Event Title

The Relationship Between Algae and Microbial Communities Found in Treated Wastewater

Location

Alumni Hall South

Department

Biology

Abstract

The concentration of nutrients in treated wastewater is not adequately regulated by current wastewater treatments, causing increased levels of nitrogen and phosphorus in water systems. Excessive nutrients stimulate plant overgrowth in aquatic systems, resulting in plant decomposition and lower oxygen levels. The adoption of an experimental tertiary wastewater treatment employing algal phytoremediation has been suggested as one possibility to mitigate the effects of nutrient pollution in water. In collaboration with the Metropolitan Water Reclamation District of Greater Chicago and Gross-Wen Technologies, we are growing algae on vertical belt systems that rotate through wastewater tanks. The three systems used at the facility include a 10-foot vertical conveyor belt, a raceway pond equipt with a paddle wheel, and a series of four 6-foot vertical converter belts. To understand the relationship between algae and the microbial communities found in treated wastewater, samples of water were analyzed using Biolog EcoPlates. The utilized organic substrates in EcoPlates will assist in understanding the functions of the microbial community. Color development on EcoPlates was analyzed with a spectrophotometer to determine use of thirty-one organic substrates by microbes. A Principal Component Analysis indicated that there were differences in utilization of carbon substrates by the microbial community based on the algal system used. There was higher overall functional diversity and utilization of organic substrates such as Hydroxybutyric Acid, D-Galactonic Acid, and Phenylethylamine, in the 10-foot system when compared to the raceway pond and series 4 system. Determining the use of carbon substrates by microbes can help us further understand the symbiotic relationships between algae and the microbial community in wastewater treatment systems.

Faculty Sponsor

Jennifer Slate, Northeastern Illinois University

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May 6th, 9:20 AM

The Relationship Between Algae and Microbial Communities Found in Treated Wastewater

Alumni Hall South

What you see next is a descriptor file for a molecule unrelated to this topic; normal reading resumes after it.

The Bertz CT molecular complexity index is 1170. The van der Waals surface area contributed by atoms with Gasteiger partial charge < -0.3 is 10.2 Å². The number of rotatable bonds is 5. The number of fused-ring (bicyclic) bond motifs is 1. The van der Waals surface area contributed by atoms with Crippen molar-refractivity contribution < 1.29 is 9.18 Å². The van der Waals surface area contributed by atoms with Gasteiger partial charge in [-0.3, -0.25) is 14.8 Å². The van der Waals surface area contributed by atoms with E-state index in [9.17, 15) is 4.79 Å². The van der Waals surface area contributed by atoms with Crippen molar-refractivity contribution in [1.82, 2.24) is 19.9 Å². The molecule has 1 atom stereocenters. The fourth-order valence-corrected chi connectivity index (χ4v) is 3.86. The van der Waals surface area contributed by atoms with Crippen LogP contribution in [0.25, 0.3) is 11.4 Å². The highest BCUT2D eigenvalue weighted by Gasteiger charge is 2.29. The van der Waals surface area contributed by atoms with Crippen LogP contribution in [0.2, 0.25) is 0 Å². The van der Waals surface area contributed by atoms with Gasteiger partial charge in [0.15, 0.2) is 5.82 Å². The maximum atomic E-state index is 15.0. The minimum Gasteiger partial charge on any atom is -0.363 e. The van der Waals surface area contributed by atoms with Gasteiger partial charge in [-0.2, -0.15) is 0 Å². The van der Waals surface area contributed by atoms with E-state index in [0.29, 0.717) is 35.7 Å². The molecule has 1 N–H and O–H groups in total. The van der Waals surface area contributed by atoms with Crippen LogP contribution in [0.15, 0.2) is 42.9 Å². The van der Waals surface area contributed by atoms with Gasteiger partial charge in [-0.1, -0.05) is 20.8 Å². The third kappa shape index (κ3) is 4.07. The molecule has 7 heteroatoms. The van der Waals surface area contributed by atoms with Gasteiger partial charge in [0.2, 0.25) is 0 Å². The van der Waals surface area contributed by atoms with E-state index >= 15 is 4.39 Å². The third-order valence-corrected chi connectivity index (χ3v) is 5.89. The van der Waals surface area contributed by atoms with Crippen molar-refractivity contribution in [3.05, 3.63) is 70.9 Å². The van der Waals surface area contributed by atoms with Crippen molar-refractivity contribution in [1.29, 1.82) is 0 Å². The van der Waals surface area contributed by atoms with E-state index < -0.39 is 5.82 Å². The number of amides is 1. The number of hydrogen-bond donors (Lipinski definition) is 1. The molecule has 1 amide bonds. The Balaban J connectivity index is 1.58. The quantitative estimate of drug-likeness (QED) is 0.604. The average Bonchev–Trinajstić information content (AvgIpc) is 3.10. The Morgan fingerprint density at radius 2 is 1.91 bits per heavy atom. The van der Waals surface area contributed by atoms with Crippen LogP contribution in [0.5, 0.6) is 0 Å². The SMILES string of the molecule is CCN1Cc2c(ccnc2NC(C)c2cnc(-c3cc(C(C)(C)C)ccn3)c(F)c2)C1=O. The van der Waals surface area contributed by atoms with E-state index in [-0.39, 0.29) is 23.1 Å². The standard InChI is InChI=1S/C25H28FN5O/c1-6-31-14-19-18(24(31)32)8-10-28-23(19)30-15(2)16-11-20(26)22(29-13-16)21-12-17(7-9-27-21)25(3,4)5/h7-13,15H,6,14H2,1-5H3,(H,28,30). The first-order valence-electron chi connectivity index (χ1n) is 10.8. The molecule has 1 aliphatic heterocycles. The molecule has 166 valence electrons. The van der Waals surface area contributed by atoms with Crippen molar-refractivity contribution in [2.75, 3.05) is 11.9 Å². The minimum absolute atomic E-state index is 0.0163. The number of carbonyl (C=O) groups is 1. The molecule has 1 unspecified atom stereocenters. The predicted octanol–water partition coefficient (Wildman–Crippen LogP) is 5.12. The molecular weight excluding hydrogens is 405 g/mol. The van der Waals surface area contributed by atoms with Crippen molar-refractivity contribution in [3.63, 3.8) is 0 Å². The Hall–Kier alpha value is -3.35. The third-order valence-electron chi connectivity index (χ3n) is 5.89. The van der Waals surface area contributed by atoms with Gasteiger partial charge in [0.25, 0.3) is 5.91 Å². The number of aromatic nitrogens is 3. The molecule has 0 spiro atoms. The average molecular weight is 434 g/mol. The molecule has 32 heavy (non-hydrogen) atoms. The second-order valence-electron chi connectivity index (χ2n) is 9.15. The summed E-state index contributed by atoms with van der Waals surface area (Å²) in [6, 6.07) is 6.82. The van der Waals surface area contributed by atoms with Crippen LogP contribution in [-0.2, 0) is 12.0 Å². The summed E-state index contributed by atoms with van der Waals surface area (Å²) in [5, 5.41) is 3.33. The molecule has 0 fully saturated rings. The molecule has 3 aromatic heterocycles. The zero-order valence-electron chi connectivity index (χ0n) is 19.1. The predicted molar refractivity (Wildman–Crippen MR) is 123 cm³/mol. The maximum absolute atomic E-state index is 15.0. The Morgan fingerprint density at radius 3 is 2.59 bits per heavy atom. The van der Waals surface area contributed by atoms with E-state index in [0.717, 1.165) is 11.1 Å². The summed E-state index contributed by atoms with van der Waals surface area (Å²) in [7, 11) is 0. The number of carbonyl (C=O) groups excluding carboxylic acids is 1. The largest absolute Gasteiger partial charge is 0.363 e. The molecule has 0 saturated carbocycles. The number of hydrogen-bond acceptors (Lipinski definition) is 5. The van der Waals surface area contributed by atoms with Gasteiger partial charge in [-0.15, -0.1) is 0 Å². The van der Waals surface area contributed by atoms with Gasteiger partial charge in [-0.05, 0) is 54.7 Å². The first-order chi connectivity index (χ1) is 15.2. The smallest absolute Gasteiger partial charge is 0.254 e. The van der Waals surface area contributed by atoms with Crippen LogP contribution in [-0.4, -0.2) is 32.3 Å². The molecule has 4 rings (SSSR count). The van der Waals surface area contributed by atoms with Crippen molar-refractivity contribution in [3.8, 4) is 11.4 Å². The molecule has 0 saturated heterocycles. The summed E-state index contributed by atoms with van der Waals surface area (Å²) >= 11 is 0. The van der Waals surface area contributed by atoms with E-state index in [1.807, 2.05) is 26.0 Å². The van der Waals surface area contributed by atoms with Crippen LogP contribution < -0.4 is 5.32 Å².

The concentration of nutrients in treated wastewater is not adequately regulated by current wastewater treatments, causing increased levels of nitrogen and phosphorus in water systems. Excessive nutrients stimulate plant overgrowth in aquatic systems, resulting in plant decomposition and lower oxygen levels. The adoption of an experimental tertiary wastewater treatment employing algal phytoremediation has been suggested as one possibility to mitigate the effects of nutrient pollution in water. In collaboration with the Metropolitan Water Reclamation District of Greater Chicago and Gross-Wen Technologies, we are growing algae on vertical belt systems that rotate through wastewater tanks. The three systems used at the facility include a 10-foot vertical conveyor belt, a raceway pond equipt with a paddle wheel, and a series of four 6-foot vertical converter belts. To understand the relationship between algae and the microbial communities found in treated wastewater, samples of water were analyzed using Biolog EcoPlates. The utilized organic substrates in EcoPlates will assist in understanding the functions of the microbial community. Color development on EcoPlates was analyzed with a spectrophotometer to determine use of thirty-one organic substrates by microbes. A Principal Component Analysis indicated that there were differences in utilization of carbon substrates by the microbial community based on the algal system used. There was higher overall functional diversity and utilization of organic substrates such as Hydroxybutyric Acid, D-Galactonic Acid, and Phenylethylamine, in the 10-foot system when compared to the raceway pond and series 4 system. Determining the use of carbon substrates by microbes can help us further understand the symbiotic relationships between algae and the microbial community in wastewater treatment systems.